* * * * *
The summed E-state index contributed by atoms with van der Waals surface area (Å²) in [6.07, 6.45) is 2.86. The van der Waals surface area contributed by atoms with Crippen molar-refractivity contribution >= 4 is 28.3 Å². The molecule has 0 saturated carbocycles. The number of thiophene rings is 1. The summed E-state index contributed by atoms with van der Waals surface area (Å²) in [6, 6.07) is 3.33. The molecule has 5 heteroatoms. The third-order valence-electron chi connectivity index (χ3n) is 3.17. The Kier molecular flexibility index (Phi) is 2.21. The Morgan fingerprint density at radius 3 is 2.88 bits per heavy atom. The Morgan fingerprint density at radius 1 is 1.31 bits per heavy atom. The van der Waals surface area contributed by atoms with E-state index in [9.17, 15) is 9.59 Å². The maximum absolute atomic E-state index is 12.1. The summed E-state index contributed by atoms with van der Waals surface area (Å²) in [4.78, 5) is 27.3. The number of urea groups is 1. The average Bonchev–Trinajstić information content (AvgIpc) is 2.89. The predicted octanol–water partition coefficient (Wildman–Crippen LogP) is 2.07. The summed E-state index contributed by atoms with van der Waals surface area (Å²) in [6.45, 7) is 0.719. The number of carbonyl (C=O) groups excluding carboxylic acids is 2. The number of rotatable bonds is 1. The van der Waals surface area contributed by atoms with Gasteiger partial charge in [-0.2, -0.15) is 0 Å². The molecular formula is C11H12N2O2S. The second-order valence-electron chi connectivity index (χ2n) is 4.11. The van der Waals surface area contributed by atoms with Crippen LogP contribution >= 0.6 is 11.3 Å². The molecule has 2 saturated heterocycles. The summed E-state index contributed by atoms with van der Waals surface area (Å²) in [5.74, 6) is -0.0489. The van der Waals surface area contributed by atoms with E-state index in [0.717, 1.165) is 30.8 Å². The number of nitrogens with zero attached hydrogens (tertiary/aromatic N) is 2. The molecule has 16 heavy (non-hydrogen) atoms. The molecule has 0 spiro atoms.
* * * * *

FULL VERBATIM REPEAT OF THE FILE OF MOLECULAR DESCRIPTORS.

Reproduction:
The summed E-state index contributed by atoms with van der Waals surface area (Å²) in [6.07, 6.45) is 2.86. The van der Waals surface area contributed by atoms with Crippen molar-refractivity contribution >= 4 is 28.3 Å². The molecule has 0 saturated carbocycles. The number of thiophene rings is 1. The summed E-state index contributed by atoms with van der Waals surface area (Å²) in [6, 6.07) is 3.33. The molecule has 5 heteroatoms. The third-order valence-electron chi connectivity index (χ3n) is 3.17. The Kier molecular flexibility index (Phi) is 2.21. The Morgan fingerprint density at radius 3 is 2.88 bits per heavy atom. The Morgan fingerprint density at radius 1 is 1.31 bits per heavy atom. The van der Waals surface area contributed by atoms with E-state index in [9.17, 15) is 9.59 Å². The maximum absolute atomic E-state index is 12.1. The summed E-state index contributed by atoms with van der Waals surface area (Å²) in [4.78, 5) is 27.3. The number of urea groups is 1. The average Bonchev–Trinajstić information content (AvgIpc) is 2.89. The predicted octanol–water partition coefficient (Wildman–Crippen LogP) is 2.07. The summed E-state index contributed by atoms with van der Waals surface area (Å²) in [6.45, 7) is 0.719. The number of carbonyl (C=O) groups excluding carboxylic acids is 2. The number of rotatable bonds is 1. The van der Waals surface area contributed by atoms with Gasteiger partial charge in [-0.2, -0.15) is 0 Å². The molecular formula is C11H12N2O2S. The second-order valence-electron chi connectivity index (χ2n) is 4.11. The van der Waals surface area contributed by atoms with Crippen LogP contribution >= 0.6 is 11.3 Å². The molecule has 2 saturated heterocycles. The summed E-state index contributed by atoms with van der Waals surface area (Å²) in [5.74, 6) is -0.0489. The van der Waals surface area contributed by atoms with E-state index in [0.717, 1.165) is 30.8 Å². The number of nitrogens with zero attached hydrogens (tertiary/aromatic N) is 2. The molecule has 16 heavy (non-hydrogen) atoms. The molecule has 0 spiro atoms.